Views expressed in opinion columns are the author’s own.

Last year, I joined the 62 percent of students who lived off-campus — free from the paper-thin walls and errant fire alarms of the dorms.

When I got to my apartment, I was met with the same issues, just a little farther away from campus and alongside higher rent. Work orders took forever and water didn’t get very hot. But the unit came with a free Nintendo Switch, so it was fine.

You’ll find some version of this story repeated again and again on student forums.

Prince George’s County tried to fix the cost issue with a temporary three percent rent cap, which is set to end next month.

In search of a more permanent solution, College Park lawmakers have also planned to institute policies to help make rent more affordable. The city council proposed a direct subsidy program designed to directly assist students, but many in the community are already rightfully concerned about the plan’s long-term impacts on local housing prices.

However, the subsidy plan is ineffective. Maryland is one of eight states that directly allows for local rent-capping laws, so the council should use this power to institute a dynamic limit on what landlords can charge.

For a guide on how to accomplish this, they only need to look five miles down Route 1 to the city of Mount Rainier. Besides having one of the coolest flags in the country, the town modeled effective rent control legislation by restricting landlords from raising their rent by more than 60 percent of the consumer price index every year.

The index measures economic inflation. Basically, landlords in Mount Rainier can’t raise their rent prices outside of what’s reasonably affordable for residents. This could enable many of Mount Rainier’s residents, more than three-quarters of whom are renters, to stay in their units if they couldn’t otherwise.

Washington, D.C., also has a rent cap based on the regional index that changes yearly. Their city council voted to institute the cap as a compromise between tenants and landlords, who both struggled with inflation.

The district’s emergency rental assistance program — a subsidy program that provides money to citizens struggling with payments in the short term — had already run through its budget halfway through the last fiscal year. College Park should learn from this.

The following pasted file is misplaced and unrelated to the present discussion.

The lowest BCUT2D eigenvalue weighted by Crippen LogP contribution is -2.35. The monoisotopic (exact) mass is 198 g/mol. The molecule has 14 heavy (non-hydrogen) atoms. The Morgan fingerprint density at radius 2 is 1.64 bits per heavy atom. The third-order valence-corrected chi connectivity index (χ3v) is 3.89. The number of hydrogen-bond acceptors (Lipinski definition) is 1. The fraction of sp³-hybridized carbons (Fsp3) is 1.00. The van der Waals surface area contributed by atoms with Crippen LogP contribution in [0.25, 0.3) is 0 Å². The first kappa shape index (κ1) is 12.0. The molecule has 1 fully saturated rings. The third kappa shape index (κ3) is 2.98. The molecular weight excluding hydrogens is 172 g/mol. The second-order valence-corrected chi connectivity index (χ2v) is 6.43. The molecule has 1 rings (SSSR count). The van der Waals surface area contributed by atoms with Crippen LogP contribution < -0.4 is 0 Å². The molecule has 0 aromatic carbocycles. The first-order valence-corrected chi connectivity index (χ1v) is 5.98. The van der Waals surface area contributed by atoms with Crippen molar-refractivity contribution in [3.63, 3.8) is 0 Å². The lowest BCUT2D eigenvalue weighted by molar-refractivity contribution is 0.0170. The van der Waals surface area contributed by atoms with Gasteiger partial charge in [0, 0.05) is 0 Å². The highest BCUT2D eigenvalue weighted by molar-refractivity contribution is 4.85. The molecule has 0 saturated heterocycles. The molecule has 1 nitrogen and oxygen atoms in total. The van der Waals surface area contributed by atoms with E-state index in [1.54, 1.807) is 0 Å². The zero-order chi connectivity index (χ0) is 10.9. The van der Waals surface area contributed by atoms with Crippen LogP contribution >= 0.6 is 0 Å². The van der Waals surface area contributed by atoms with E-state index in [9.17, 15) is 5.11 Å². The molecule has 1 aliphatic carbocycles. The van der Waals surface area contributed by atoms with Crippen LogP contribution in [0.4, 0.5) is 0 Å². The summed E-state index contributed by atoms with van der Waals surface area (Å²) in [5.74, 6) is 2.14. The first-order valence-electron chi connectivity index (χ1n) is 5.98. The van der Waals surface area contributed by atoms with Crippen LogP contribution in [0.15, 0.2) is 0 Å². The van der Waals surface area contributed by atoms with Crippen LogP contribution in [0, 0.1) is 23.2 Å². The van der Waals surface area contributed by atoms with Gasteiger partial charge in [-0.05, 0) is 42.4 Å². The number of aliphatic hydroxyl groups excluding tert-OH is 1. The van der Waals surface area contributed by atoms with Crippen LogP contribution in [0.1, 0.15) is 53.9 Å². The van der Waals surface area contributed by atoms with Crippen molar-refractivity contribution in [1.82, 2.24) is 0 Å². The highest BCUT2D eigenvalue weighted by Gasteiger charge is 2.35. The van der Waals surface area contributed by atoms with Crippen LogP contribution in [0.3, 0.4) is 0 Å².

Prince George’s County’s aforementioned bill was also technically updated in years past, but a new bill had to be created with a different fixed rate. It’s expiring soon, but protesters and community groups are pushing the council to pass a permanent version of the bill.

But not seizing the opportunity to pass an index-based rental cap would be a grave mistake. Inflation has skyrocketed in the past year and it’s become apparent to renters that any bill requiring yearly approval isn’t sustainable. Instead of tweaking it for inflation and re-passing it every year, the council should have the number automatically scale like it does in Mount Rainier.

Any form of a rent cap is more effective than the proposed subsidy program. Aid recipients would need to be federal Pell Grant recipients under the council’s pilot version of the plan, but it is difficult for the university to give that information to the city due to education privacy laws.

The city wouldn’t need to obtain this information if they went with the straightforward option and instituted a rent-increase cap, and they could avoid all of this by finding a more effective way to support student renters.

The subsidy plan is great for landlords, though. It would keep residents placated while not requiring any real changes in their behavior. In fact, landlords could simply raise rent and watch the city try to keep up with ever-increasing subsidy amounts.

The game ends when the program runs out of money or landlords run out of greed. This is a losing position for the council, and is disastrous for tenants.

With the clock ticking on the county and student tenants beginning to unionize, the College Park city council could avoid a lot of headache if they get ahead of this now. It should model its rent stabilization plan after Mount Rainier’s and make it permanent.

Most rental situations aren’t so bad that the complaints against them fill a whole subreddit. The city knows what students are dealing with, and if it’s really willing to help, they will stand up to landlords and impose an index-based rent cap.

CORRECTION: A previous version of this story misstated that this university is legally prohibited from giving information about federal Pell Grant recipients. This university still has means to give out this information, but it is limited by the Higher Education Act and the Family Educational Rights and Privacy Act. The story has been updated.

Joey Barke is a junior government and politics and journalism major. He can be reached at